Copyleft of Things
By Peter Hoddie

The Internet of Things is broken. IoT devices have a digital brain and communications. That’s great potential. But, we can’t trust them in our homes. Regulation can’t fix that. Copyleft can. Endowing IoT devices with Copyleft software brings trust and the freedom to change devices to meet individual needs, as Makers have shown. This talk sketches a future IoT powered by Copyleft.

Monday 10:30 a.m.–11 a.m.

The Internet of Things is broken.

Today, installing an IoT product in your home is an act of faith. That goes much deeper than optimism the product will deliver on the promises in its marketing materials. It goes beyond expecting timely security patches and ongoing feature enhancements. You must believe the manufacturer will respect your privacy. You must trust that they won't permanently disable the product you bought when they go out of business. You have to hope they won't sue when you try to repair the product.

Despite its failings, the Internet of Things holds great potential to improve the lives of individuals and their communities. As more devices in our daily lives are endowed with a digital brain and the ability to communicate, they become better able to provide more useful behaviors to more diverse users. Unfortunately, today it is almost always the manufacturer that decides the behaviors of the product and which groups of users to put first.

Copyleft can bring a much needed course correction to the Internet of Things.

What will change when an Internet of Things product is power by Copyleft software? The Maker Community has shown that when individuals take control of a product's software, they make the product do what they want and need in ways the manufacturer never imagined.

In very direct ways, Copyleft addresses many weakness of IoT. Don’t trust the cloud service of the manufacturer to maintain safeguard your information? Change to another cloud service. Or disable cloud connectivity entirely. Not sure what information the software might collecting? Check the code. Worried that the product will be orphaned? With Copyleft, anyone can build and maintain the software. Want to fix a bug in the software, add a feature, patch a security flaw, or disable an unwanted feature? Go for it. No lawyer required.

Still, one challenge with Copyleft has traditionally been the high technical hurdles. Copyleft gives the potential to change software, but the means to do so remain out of reach for many individuals with great ideas and real needs. Here Copyleft has a solution too. Enhancing Internet of Things products with a scripting language (under a Copyleft license, of course!) makes changing the behavior of a lightbulb, thermostat, or washing machine no more difficult than creating a web page. This brings the freedoms guaranteed by Copyleft within reach of orders of magnitude more people.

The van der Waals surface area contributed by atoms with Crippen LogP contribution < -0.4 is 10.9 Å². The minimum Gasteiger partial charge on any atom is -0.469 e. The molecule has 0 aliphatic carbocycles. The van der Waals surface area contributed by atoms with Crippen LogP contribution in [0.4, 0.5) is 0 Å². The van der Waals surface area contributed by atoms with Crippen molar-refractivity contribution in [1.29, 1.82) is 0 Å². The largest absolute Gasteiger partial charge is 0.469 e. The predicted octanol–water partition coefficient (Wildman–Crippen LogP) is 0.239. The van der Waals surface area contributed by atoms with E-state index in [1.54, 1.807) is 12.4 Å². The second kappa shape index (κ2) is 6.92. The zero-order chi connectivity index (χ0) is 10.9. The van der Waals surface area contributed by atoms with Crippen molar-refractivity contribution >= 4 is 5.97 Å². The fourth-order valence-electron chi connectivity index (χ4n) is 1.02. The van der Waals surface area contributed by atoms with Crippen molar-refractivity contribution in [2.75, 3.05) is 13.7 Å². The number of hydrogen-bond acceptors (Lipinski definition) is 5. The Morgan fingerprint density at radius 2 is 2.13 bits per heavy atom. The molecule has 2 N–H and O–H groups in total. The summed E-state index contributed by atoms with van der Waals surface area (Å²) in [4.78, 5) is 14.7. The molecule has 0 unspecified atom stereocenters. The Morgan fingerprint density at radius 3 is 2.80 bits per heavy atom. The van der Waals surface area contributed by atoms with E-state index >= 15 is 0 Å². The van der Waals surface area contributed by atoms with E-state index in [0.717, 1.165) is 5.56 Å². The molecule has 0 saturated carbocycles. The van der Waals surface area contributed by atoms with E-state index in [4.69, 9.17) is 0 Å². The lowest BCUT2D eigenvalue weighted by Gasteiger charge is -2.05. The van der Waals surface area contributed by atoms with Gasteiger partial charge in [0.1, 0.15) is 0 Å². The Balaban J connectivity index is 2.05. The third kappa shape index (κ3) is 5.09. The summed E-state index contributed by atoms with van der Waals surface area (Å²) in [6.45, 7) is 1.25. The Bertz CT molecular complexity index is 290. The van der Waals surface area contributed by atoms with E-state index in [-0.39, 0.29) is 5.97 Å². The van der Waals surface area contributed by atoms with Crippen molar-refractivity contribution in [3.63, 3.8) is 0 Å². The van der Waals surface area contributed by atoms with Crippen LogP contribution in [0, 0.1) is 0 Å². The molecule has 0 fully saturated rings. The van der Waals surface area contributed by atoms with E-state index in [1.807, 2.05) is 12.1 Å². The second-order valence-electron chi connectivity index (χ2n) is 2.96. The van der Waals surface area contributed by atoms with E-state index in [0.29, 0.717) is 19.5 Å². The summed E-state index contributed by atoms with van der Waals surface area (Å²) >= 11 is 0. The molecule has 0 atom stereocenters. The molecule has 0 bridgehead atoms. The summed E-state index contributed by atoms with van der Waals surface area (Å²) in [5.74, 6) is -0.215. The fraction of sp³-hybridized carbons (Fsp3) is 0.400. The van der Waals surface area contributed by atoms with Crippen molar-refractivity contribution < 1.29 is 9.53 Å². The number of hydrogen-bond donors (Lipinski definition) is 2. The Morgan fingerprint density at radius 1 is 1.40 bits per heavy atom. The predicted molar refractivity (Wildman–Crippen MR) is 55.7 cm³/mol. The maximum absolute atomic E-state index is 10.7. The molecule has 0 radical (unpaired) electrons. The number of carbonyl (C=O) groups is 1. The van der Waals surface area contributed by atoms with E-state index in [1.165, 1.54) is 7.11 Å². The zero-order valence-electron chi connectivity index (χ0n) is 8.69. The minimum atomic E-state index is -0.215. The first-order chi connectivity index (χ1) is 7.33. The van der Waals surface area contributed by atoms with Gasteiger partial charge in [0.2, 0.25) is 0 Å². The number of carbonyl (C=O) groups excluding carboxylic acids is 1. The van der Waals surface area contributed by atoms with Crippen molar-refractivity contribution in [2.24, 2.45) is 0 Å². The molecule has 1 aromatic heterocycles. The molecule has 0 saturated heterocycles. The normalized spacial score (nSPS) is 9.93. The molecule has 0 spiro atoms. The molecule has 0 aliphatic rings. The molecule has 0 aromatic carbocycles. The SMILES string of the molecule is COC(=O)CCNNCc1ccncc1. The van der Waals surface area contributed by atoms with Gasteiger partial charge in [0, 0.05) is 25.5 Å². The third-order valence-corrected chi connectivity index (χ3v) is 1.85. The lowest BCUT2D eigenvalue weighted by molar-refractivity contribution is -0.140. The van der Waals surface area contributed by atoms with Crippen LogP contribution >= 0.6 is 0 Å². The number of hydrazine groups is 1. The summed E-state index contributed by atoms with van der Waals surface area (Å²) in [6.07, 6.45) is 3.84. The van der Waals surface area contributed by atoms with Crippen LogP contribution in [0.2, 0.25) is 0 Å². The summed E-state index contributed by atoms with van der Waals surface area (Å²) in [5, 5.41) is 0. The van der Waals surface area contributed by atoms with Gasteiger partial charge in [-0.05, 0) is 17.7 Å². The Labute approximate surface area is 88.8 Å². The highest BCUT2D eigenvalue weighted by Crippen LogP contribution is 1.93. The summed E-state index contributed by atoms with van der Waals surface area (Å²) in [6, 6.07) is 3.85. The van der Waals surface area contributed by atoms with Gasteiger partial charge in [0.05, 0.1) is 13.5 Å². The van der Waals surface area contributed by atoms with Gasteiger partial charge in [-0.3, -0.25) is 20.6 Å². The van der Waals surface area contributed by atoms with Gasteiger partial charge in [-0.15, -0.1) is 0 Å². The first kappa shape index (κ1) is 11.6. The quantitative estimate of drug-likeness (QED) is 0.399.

This talk considers a future where the Internet of Things is powered by Copyleft software. It shows how that benefits the users of those products as well as the creators of those products. It highlights software work being done to help make this future a reality.

Peter Hoddie

Peter Hoddie is an engineer and entrepreneur focused on client software. He is recognized for crafting compact and efficient code that pushes the boundaries of user experience on consumer hardware. The software he and his teams have built has powered mass-market consumer products from companies including Apple, Palm, Sling, HP, and Sony. Peter recognizes that the first users of any product are the developers creating it, and that those developers cannot build compelling consumer products on a foundation that’s unstable, complex, or confusing. He therefore champions investments in great tools and a simple runtime architecture.

Peter has founded several companies, including Kinoma, which merged into Marvell Semiconductor. He led QuickTime development at Apple during the 1990s as a Distinguished Engineer. He contributed to the development of the QuickTime file format and its adoption by ISO into the MPEG-4 standard. He is currently a member of the JavaScript language standards committee (ECMA TC39) and chair of ECMA TC53 for "ECMAScript Modules for Embedded Systems". Peter is particularly proud of his work putting both the KinomaJS framework and Darwin Streaming Server into open source. He continues to come to terms with the 10 patents that bear his name.

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